Posts Categorized: Writing

More Precious Than Rubies

Having found a mathematical formula that tells me how I feel about my book, I thought it only fair that I undertake a similar investigation into how America as a whole feels.
As mentioned in my previous post, our publisher has sold 10,269 copies of The Government Manual for New Superheroes. Since the cover price is $10.95(**), America has now spent a total of $112,445.55 on our book.
By the irrefutable laws of the free-market economy, this makes The Government Manual more valuable than a well-cut 3.01 karat diamond, which would sell for a mere $112,079–and then only if the color and clarity were up to snuff. Yes, America could have had the diamond, but it chose our book instead. That’s a great honor, and it’s one we’ll do our best to live up to.
Here are some other things America thinks our book is worth more than:
The right to send out pornographic spam
a 5-rai parcel of land in Thailand near Chiang Rai’s best little park and not far from Rajabat college. (5 rai is a little less than 2 acres, in case you’re wondering.)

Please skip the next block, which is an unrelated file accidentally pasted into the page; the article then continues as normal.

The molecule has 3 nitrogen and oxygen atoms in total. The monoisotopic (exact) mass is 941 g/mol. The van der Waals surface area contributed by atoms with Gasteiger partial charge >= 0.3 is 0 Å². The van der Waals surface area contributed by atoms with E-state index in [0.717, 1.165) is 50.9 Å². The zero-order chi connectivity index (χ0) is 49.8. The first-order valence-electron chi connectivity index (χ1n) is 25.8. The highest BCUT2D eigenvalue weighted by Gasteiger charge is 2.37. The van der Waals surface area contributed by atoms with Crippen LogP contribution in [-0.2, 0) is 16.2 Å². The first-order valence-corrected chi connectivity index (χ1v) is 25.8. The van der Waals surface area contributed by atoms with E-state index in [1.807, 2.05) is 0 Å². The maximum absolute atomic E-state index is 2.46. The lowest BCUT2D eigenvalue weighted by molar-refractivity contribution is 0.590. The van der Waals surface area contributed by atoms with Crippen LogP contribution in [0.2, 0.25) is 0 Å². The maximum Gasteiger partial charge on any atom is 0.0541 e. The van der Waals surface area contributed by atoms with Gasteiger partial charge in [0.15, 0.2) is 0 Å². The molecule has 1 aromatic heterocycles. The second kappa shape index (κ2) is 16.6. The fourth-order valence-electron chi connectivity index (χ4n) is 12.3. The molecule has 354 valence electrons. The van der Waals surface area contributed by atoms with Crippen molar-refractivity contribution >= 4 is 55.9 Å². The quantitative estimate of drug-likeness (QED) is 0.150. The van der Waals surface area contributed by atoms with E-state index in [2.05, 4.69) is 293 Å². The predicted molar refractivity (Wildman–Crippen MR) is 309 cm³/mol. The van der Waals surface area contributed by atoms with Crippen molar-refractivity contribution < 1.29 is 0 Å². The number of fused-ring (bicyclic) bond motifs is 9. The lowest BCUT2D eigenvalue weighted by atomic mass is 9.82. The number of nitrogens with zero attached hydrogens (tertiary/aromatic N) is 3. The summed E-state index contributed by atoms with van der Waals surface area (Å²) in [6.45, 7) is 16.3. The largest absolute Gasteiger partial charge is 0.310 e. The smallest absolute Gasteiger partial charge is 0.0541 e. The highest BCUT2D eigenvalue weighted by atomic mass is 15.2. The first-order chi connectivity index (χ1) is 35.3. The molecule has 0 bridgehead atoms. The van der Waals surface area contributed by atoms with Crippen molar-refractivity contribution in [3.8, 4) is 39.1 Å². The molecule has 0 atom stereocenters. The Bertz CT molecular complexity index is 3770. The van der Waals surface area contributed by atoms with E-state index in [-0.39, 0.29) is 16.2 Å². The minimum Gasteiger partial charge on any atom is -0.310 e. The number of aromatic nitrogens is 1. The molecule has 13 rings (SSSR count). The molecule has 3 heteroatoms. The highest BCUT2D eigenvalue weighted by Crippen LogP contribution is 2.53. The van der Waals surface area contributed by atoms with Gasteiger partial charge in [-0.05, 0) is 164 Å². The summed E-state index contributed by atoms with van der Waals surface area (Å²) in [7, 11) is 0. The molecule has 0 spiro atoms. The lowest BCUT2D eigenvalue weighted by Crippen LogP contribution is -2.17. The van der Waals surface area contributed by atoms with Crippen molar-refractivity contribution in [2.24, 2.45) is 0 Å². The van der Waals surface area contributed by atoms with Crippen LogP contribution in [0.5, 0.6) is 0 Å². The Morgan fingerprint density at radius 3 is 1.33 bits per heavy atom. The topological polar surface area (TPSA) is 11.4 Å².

• 5 1/2 of the most expensive Olympic pins ever created.
(**) Of course, many people presumably bought the book via Amazon or another source that sells the book at a discount, which means the figure of $112,445.55 overestimates the money spent. On the other hand, other people have presumably paid for used copies, which means that the figure underestimates our total sales. For now, I’m assuming that those two factors roughly cancel each other out. If I discover differently, I’ll let you know.

How Many Millidickens For This Post?

Recently, we got some updated sales figures from our editor Lane. The Government Manual for New Superheroes has sold 10,269 copies (net) thus far. Lane is very pleased with the fact that we’ve sold that many copies in such a short time.
I,too, found myself thrilled by our sales numbers. But then I started thinking: when I wrote for Dennis Miller Live, hundreds of thousands of people would hear my writing every week–perhaps even a million. (I was always a little vague on what our actual viewership was.) Should I be more or less proud of 10,000 copies of a book that I co-authored than I should be of roughly a million viewers of a show for which I was a small part of a team?
This was an important question, and one that deserved to be answered scientifically.